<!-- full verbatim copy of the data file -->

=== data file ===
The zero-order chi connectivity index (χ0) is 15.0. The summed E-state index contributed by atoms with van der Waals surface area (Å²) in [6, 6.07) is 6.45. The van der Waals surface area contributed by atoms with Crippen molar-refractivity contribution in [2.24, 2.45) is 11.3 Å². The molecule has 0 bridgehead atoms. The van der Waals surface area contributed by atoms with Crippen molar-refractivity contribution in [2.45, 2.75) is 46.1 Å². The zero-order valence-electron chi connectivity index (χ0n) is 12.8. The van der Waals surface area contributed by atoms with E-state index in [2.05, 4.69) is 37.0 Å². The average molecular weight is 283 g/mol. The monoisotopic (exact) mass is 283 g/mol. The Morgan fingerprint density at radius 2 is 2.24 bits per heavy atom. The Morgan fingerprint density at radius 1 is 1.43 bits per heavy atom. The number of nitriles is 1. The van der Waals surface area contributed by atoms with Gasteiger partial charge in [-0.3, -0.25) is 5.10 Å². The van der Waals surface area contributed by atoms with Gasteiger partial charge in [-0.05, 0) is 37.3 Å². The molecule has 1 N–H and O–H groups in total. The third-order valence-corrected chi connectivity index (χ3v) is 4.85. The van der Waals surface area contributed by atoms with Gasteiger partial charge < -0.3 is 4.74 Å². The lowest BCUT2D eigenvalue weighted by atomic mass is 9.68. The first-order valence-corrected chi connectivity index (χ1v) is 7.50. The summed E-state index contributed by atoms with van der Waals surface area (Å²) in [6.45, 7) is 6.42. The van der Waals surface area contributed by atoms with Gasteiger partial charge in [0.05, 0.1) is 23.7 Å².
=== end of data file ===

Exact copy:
The zero-order chi connectivity index (χ0) is 15.0. The summed E-state index contributed by atoms with van der Waals surface area (Å²) in [6, 6.07) is 6.45. The van der Waals surface area contributed by atoms with Crippen molar-refractivity contribution in [2.24, 2.45) is 11.3 Å². The molecule has 0 bridgehead atoms. The van der Waals surface area contributed by atoms with Crippen molar-refractivity contribution in [2.45, 2.75) is 46.1 Å². The zero-order valence-electron chi connectivity index (χ0n) is 12.8. The van der Waals surface area contributed by atoms with E-state index in [2.05, 4.69) is 37.0 Å². The average molecular weight is 283 g/mol. The monoisotopic (exact) mass is 283 g/mol. The Morgan fingerprint density at radius 2 is 2.24 bits per heavy atom. The Morgan fingerprint density at radius 1 is 1.43 bits per heavy atom. The number of nitriles is 1. The van der Waals surface area contributed by atoms with Gasteiger partial charge in [-0.3, -0.25) is 5.10 Å². The van der Waals surface area contributed by atoms with Gasteiger partial charge in [-0.05, 0) is 37.3 Å². The molecule has 1 N–H and O–H groups in total. The third-order valence-corrected chi connectivity index (χ3v) is 4.85. The van der Waals surface area contributed by atoms with Gasteiger partial charge < -0.3 is 4.74 Å². The lowest BCUT2D eigenvalue weighted by atomic mass is 9.68. The first-order valence-corrected chi connectivity index (χ1v) is 7.50. The summed E-state index contributed by atoms with van der Waals surface area (Å²) in [6.45, 7) is 6.42. The van der Waals surface area contributed by atoms with Gasteiger partial charge in [0.05, 0.1) is 23.7 Å².